beings we created together. It's for
their sakes I defer until later
the inevitable argument, even if I don't
believe your parody of my deficit
stems as you twist it
into concern for the cancer
patient you inadvertently married.
— Excerpt from "The Plate"
At times, Morse sounds like a poet in free-fall, tossing up prayers of penance and supplication. The loss of coordination in his left hand and his ability to play the guitar, as in West Virginia, mirrors his loss of control over life circumstances, heightening his sense of drifting and displacement:
There are songs I wish I had sung in the coffee house at Calvin before I lost the power of my left hand to form chords on the fretboard. West Virginia makes me wonder where my home is. Certainly not here — Excerpt from "West Virginia"
Meanwhile, single-stanza chunks of text, as in The Bad Guy, add an unrefined, draft-likeness:
"You're a bad guy, Daddy. You're poopy." July, please, for God's sake, hide your face in chimney stacks. Let me off easy, for once, scot-free, chain-smoke sooty. Gray clouds crowd-source the sun, the source of clouds and clapping leaves, a levee that lavishes information in the breach, too much information. — Excerpt from "The Bad Guy"
This rawness is refreshing compared to some of Morse’s earlier work, which can feel over-edited at times. It also gives the impression of haste, the urgency to crank it out in amid the demands of childcare and domestic drudgery. This stylistic choice helps to retain the pure impression of each moment. He doesn’t have time to squabble over niceties — and neither do we.
Morse’s prolific poeticizing of the dad’s daily grind makes one point clear: The world is moving under our feet and all around us, so we’d better engage and enjoy the ride. It’s also a call to unplug from technology, to put down our devices and plug into our own senses, to sharpen our minds and indulge our imaginations, rather than blindly believe technology’s false perception of reality, as described in The Rain,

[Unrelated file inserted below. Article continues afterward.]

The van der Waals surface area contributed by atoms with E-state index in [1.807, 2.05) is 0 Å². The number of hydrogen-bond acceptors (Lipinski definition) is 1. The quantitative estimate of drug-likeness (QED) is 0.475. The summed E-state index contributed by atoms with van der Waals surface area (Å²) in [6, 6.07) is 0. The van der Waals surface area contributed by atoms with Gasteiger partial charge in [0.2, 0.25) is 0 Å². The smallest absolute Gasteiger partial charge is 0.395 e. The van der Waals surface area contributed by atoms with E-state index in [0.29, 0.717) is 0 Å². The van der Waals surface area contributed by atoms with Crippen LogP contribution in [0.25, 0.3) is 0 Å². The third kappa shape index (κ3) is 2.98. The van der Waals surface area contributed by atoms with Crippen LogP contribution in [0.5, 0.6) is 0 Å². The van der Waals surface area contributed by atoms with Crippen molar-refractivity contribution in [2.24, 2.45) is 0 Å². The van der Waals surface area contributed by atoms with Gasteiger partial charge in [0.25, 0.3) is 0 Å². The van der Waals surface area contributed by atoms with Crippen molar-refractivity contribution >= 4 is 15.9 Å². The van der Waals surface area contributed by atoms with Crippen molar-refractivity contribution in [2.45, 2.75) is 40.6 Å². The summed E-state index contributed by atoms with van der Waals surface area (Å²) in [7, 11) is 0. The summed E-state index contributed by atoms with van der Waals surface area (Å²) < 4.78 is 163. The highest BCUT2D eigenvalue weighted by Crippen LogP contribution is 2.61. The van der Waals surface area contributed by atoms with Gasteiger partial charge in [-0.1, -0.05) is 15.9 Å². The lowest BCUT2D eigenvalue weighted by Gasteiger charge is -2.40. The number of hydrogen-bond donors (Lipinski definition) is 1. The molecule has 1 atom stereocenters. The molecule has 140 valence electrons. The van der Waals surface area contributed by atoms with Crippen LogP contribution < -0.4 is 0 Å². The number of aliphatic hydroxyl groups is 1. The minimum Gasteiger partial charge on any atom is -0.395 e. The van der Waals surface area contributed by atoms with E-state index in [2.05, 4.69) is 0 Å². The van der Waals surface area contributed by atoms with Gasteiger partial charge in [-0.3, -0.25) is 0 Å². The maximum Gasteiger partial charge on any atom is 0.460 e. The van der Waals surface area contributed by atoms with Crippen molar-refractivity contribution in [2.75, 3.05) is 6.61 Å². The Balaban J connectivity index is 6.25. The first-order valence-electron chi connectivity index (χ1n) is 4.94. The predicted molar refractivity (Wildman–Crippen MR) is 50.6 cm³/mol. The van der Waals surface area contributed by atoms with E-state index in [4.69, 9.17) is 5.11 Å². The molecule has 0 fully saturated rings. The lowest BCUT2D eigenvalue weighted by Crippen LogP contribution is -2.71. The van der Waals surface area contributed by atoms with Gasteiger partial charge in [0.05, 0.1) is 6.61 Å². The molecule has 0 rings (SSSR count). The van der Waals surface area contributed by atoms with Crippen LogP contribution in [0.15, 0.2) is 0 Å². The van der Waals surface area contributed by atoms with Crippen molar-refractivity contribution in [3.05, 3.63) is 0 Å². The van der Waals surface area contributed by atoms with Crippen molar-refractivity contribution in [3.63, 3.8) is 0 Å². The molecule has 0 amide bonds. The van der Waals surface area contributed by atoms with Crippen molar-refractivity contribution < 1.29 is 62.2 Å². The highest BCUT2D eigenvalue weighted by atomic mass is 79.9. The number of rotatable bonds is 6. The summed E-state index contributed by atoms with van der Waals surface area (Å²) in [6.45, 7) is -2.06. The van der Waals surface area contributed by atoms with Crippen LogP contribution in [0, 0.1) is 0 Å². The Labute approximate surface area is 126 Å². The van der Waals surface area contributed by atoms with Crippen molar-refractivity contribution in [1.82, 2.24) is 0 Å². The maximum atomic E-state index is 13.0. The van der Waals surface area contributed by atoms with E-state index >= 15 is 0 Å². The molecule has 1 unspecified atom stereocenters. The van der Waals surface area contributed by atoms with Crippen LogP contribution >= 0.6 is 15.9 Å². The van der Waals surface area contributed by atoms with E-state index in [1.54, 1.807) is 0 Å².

I love it when my iPhone
doesn't say it will rain
and it does, it totally does,
because my smartphone
can't hear the wind change,
its long low rasp a tiger
breathing in the sieve
of the leaves, and it can't see
the leaves stirring responsively
— Excerpt from "The Rain"
Throughout his everyman’s journey, Morse finds meaning and motivation from his usual muses, including ancient Chinese folklore in The Gourd:
Chuang Tzu describes a gourd
smashed because it was
too big for a ladle, but which
would have made “a great
tub so you could go floating…”
I don't know where I'm going
with this. I like rain.
— Excerpt from "The Gourd"
And the ‘prophets’ of Asian poetry in After Basho:
It hurts where I hit myself
on the head. Who would
want to be a poet, snagged,
as you said, except when,
or where, it's the only viable
option, so as not to end up
a suicide? Sometimes I imagine
myself a preacher…
— Excerpt from "After Basho"
These mystical wise men from the East act as spiritual guideposts, poetic forefathers, whose footprints he follows on the poet’s pilgrimage.
Beside his wife and kids, Morse is not alone in his journey, and he is not afraid to name names. Family relations, including his parents and siblings, various acquaintances, from his oncologist to his next-door neighbor, as well as artistic inspirations, the likes of John Denver and Theodore Roethke, are just some of the many characters who accompany our burdened pilgrim on his 61-page quest.
In a sense, Morse’s newest collection is a reflection of the vast community that holds the threads of his unraveling family together, while he slowly, literally loses his grip. Indeed, these pages confirm the age-old adage, “It takes a village to raise a child” — and we don’t get to choose who our neighbors are.
An ode to the ordinary, The Thing Is is a celebration of mindfulness, an exercise in writing every day — as miraculous as doing your morning push-ups, as enlightening as changing a dirty diaper. But that’s exactly what good poetry is: a practiced meditation, an intentional observation, a deliberate introspection, to ponder or lament or celebrate something common, which produces a deeper understanding or surprising revelation of the thing, of oneself, of each other, of nature, of God.
Follow poet Cameron Morse online at:
Purchase “The Thing Is” online here (non-commission link):